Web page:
Now that we have a Certificate Authority deployed and ADFS running on our domain, we’re now ready to move onto part 2, where we’ll install the GID User Management Service, and link it to ADFS as an Authentication provider.
If you missed part 1 or need to still complete these previous steps, have a read through part 1, then come back here.
Now that ADFS is properly running on our domain, we need to install the Griffeye GID User Management application (if not already installed), and link the User Manager to our newly created ADFS.
We’ll assume that you already have a ‘Griffeye Standalone GID’ installed, populated and functioning on your domain’s network. If not, please install the Standalone GID on whatever endpoint it will be running on before proceeding to the next step.
GID User Management Install
If user management is already installed and configured with baseline local user management, you may skip to ‘GID User Management Active Directory Configuration ‘.
- Logon to your server that the GID is running on using a user account with local administrative access.
- Open the Windows ‘Services’ console, locate ‘Griffeye Intelligence Database’, right-click, and stop the service.
- Install the ‘Griffeye Intelligence Database User Management’ application version 1.1.1 or higher.
- After installation is complete, check the Windows ‘Services’ console again and ensure the Griffeye Intelligence Database services, and User Management are both running.
- Open a browser and navigate to:
If properly installed you should reach a page that looks like this:
- Login using the default credentials of:
- First go to the ‘User’ menu, select the pencil icon next to ‘administrator’ account, and set a new unique password for the administrator account.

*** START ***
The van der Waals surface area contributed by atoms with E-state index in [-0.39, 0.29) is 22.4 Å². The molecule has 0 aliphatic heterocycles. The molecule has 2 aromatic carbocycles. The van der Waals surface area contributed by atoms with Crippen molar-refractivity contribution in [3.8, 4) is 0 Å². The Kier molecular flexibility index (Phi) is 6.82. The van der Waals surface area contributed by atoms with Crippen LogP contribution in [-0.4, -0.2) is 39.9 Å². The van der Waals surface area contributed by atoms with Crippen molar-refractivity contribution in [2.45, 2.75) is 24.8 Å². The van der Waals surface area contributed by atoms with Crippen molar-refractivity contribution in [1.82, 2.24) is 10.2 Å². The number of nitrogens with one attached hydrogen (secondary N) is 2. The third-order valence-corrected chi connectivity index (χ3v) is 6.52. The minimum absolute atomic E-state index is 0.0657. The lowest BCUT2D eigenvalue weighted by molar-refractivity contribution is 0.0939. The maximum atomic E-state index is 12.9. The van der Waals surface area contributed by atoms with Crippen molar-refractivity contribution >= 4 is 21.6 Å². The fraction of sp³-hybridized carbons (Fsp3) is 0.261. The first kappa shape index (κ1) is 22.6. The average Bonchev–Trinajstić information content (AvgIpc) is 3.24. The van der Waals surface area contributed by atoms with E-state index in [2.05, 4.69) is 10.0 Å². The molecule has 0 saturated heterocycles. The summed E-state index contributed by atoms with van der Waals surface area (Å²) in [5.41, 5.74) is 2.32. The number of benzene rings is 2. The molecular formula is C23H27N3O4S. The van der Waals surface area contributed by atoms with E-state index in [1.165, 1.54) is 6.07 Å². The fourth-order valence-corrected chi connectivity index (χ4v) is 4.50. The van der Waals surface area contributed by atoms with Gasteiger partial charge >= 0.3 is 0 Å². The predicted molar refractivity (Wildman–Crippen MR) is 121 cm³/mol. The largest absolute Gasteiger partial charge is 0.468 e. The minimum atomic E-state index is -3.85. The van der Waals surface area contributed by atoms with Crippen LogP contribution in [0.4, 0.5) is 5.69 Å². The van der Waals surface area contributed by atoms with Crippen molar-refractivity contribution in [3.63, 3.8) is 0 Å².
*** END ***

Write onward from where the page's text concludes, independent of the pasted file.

- Next it is recommended to attempt to conduct a test connection to the GID using these credentials via the Analyze DI GID Management interface. Remember when adding the GID within Griffeye Analyze to use the URL syntax of:
You should be prompted on the first connection attempt to accept installation of the GID’s self-signed SSL certificate, followed by being forwarded to a web-based login where you’ll enter the GID Administrator credentials you just set. If everything is correct, you’ll get a notice saying you are logged in and that the webpage can be closed. The Griffeye Analyze DI GID Management interface should also be updated reflecting you are logged in, and the GID should be connected reflecting any source information available in the GID.
GID User Management Active Directory Configuration
We’re now ready to register the GID User Manager in ADFS for unified domain user management within the GID.
- We first need to create a group with Active Directory that we’ll call ‘GID User Management Administrators’. You’ll need to access your domain controller, and domain user interface and create this group.
- Next open PowerShell on the domain controller and run:
Get-ADGroup -Identity ‘GID User Management Administrators’
This should return:
We need to note the SID for this user group and hold onto it for later.
- From the GID User Management web portal click on ‘Authentication Providers’, followed by ‘Add’.
- Provide a name for the provider, we’ll use ‘CFLAB ADFS’ in this example, and copy the ‘Redirect Uri’ for the next step.